In her comment on my post 'Why I chose hunger', Renee pointed out that I hadn't mentioned genetics in my post. The issue of whether there's a genetic component to eating disorders is one I personally find pretty interesting and am undecided on. 

 I think it's pretty much an established statistic that people with a first degree relative with an ED are more likely to develop one themselves than people without. However, since family members tend to share the same environment and tend to influence one another, we can't be certain whether EDs run in families as a result of nature or nurture. Studies which compare the prevalence of EDs in genetically identical twins (monozygotic) verses non-identical (dizygotic) twins are a bit more helpful. In my research of my problem, I came across a study by Holland & Kendler which took a whole bunch of anorexics who happened to be twins and checked whether their twin hand an eating disorder too. They found that, where one a twin has anorexia nervosa, there's a 55% chance that her twin also does if her twin is identical, but only a 7% chance if her twin is non-identical. This does seem to suggest there's a genetic component involved. Some researchers even think they're getting closer to identifying a gene that might make carriers more vulnerable to anorexia: https://www.ncbi.nlm.nih.gov/pmc/articles/PMC384957/ 

My real difficulty with the genetic theory is not really evidence, though, so much as whether its helpful to my recovery. For me personally, focusing on the genetic arguments doesn't motivate me to work on recovery. Instead, it leaves me feeling hopeless - like a victim of my genes. After all, you can't change your genes. So, I prefer to remember that 45% anorexic girls in Holland & Kendler's study, had a genetically identical twins who hadn't followed their sisters along the self-starvation road. How inspiring is that?! Imagine having a twin who looks exactly like you and thinks they're fat and refuses to eat, and yet finding the strength to just soldier on, stay healthy, and ignore the pressure to diet. What that tells me is that we can over-ride the power of any genetic pre-disposition we may or may not have, if we stay strong. That's what I want to do, so that's what I chose to focus on.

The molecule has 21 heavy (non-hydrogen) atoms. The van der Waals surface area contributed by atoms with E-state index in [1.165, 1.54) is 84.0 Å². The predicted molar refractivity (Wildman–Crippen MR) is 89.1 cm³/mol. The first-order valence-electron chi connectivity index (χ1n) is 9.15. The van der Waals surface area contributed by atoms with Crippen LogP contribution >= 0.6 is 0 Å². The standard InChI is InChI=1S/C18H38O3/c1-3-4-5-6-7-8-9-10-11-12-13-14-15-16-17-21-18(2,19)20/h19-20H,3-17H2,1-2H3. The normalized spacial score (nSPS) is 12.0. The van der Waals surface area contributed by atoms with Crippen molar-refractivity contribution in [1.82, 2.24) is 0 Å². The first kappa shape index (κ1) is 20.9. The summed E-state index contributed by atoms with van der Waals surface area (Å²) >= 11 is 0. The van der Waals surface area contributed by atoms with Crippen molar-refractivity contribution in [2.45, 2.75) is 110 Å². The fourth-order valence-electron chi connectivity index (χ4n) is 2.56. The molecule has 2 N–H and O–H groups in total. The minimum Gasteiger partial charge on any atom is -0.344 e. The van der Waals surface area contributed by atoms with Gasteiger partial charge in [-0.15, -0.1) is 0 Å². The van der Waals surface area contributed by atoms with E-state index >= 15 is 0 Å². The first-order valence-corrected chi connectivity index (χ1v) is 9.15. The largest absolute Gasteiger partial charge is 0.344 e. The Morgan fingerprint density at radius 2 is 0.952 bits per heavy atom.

20 Aug 2010

The Conflict.

One of the worst things about my current state as a ‘recovering’ under-eater/anorexic/whatever, is the indecisiveness that overwhelms me on a daily basis. I spend literally hours each day trying to decide what to eat. Some people suggest that eating disorders leave us disconnected from our bodily desires, making it difficult for those in recovery to know what they want or need to eat. But I think for me, it's chiefly because I’m still conflicted about what to eat now that I’m trying to fully recover. I’m constantly torn between the wish to eat what I feel psychologically comfortable eating (ie. what I know won’t send me into ‘Oh-my-god-I’m-going-to-wake-up-a-whale-mode') and the wish to eat what I crave or what I know will keep me energised for the next few hours. On a wider level, I’m conflicted between my nice, predictable eating disorder rules and the ‘great-unknown’ of spontaneous, unrestricted eating.  

In her book ‘Goodbye Ed, Hello Me’ Jenni Schaefer talks about how import it is to let go of all of your restrictive eating patterns and allow your body to find its natural weight. She uses the metaphor of parachuting off a mountain. The problem is, even though I definitely want to get the hell off the mountain, I still can’t trust that my parachute will open. But perhaps the alternative, continuing restricting, is even more dangerous? I’ve been doing it for years – keeping my weight just below normal. Sometimes it feels okay for a period, but at other times it makes me uptight, disconnected from life and preoccupied with food and weight. In the long-term, it risks my health and has probably contributed to some of my relapses. But committing to letting go completely still feels like a big ask.

18 Aug 2010

Why I chose hunger over happiness.

It’s the question well-wishers and psychologists always want us to answer – 'But sweetie, why are you really doing this?' There are lots of convincing psychological theories to explain why some people develop eating disorders. Believe me, I’ve read a lot of them in the hopes of having that ‘Bingo!’ moment when all will be explained and I’ll understand myself fully. Freud saw anorexia as a neurotic response to the onset of adulthood and sexuality. Susie Orbach thinks it has more to do with the pressure that society puts on women to conform to stereotyped ideals of femininity. The therapist Minuchin sees it as a passive yet defiant response to a stifling family environment. Yet others argue for a genetic component. My hunch is that eating disorders have multiple causes, many of which will be unique to each suffer. What’s important, is finding an explanation that makes sense to you.